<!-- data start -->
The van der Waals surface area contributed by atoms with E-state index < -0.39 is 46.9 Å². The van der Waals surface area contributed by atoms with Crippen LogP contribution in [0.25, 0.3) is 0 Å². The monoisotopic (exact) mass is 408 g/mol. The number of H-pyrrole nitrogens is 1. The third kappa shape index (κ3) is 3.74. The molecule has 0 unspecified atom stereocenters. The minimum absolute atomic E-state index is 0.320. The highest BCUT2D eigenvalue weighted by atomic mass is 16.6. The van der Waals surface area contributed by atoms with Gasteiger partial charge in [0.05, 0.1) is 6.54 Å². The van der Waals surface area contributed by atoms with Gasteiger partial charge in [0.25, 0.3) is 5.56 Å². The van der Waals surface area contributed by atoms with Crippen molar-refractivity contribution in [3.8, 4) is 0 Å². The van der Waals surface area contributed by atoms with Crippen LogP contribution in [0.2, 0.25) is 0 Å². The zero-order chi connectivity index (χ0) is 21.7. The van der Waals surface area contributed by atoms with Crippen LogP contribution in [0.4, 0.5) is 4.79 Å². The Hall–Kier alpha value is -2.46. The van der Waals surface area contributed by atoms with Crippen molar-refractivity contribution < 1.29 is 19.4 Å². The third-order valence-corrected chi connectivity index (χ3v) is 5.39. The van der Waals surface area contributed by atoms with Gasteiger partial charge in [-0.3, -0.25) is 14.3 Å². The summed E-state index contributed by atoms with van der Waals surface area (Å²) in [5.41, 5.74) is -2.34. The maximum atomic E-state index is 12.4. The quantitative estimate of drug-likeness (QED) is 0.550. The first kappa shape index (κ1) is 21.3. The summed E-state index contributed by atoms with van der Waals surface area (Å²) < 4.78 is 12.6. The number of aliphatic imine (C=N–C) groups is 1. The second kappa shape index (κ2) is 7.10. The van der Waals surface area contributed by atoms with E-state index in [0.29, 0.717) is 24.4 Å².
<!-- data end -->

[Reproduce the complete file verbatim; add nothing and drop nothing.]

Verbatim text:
The van der Waals surface area contributed by atoms with E-state index < -0.39 is 46.9 Å². The van der Waals surface area contributed by atoms with Crippen LogP contribution in [0.25, 0.3) is 0 Å². The monoisotopic (exact) mass is 408 g/mol. The number of H-pyrrole nitrogens is 1. The third kappa shape index (κ3) is 3.74. The molecule has 0 unspecified atom stereocenters. The minimum absolute atomic E-state index is 0.320. The highest BCUT2D eigenvalue weighted by atomic mass is 16.6. The van der Waals surface area contributed by atoms with Gasteiger partial charge in [0.05, 0.1) is 6.54 Å². The van der Waals surface area contributed by atoms with Gasteiger partial charge in [0.25, 0.3) is 5.56 Å². The van der Waals surface area contributed by atoms with Crippen molar-refractivity contribution in [3.8, 4) is 0 Å². The van der Waals surface area contributed by atoms with Crippen LogP contribution in [0.2, 0.25) is 0 Å². The zero-order chi connectivity index (χ0) is 21.7. The van der Waals surface area contributed by atoms with Crippen LogP contribution in [0.4, 0.5) is 4.79 Å². The Hall–Kier alpha value is -2.46. The van der Waals surface area contributed by atoms with Crippen molar-refractivity contribution < 1.29 is 19.4 Å². The third-order valence-corrected chi connectivity index (χ3v) is 5.39. The van der Waals surface area contributed by atoms with Gasteiger partial charge in [-0.3, -0.25) is 14.3 Å². The summed E-state index contributed by atoms with van der Waals surface area (Å²) in [5.41, 5.74) is -2.34. The maximum atomic E-state index is 12.4. The quantitative estimate of drug-likeness (QED) is 0.550. The first kappa shape index (κ1) is 21.3. The summed E-state index contributed by atoms with van der Waals surface area (Å²) < 4.78 is 12.6. The number of aliphatic imine (C=N–C) groups is 1. The second kappa shape index (κ2) is 7.10. The van der Waals surface area contributed by atoms with E-state index in [0.29, 0.717) is 24.4 Å².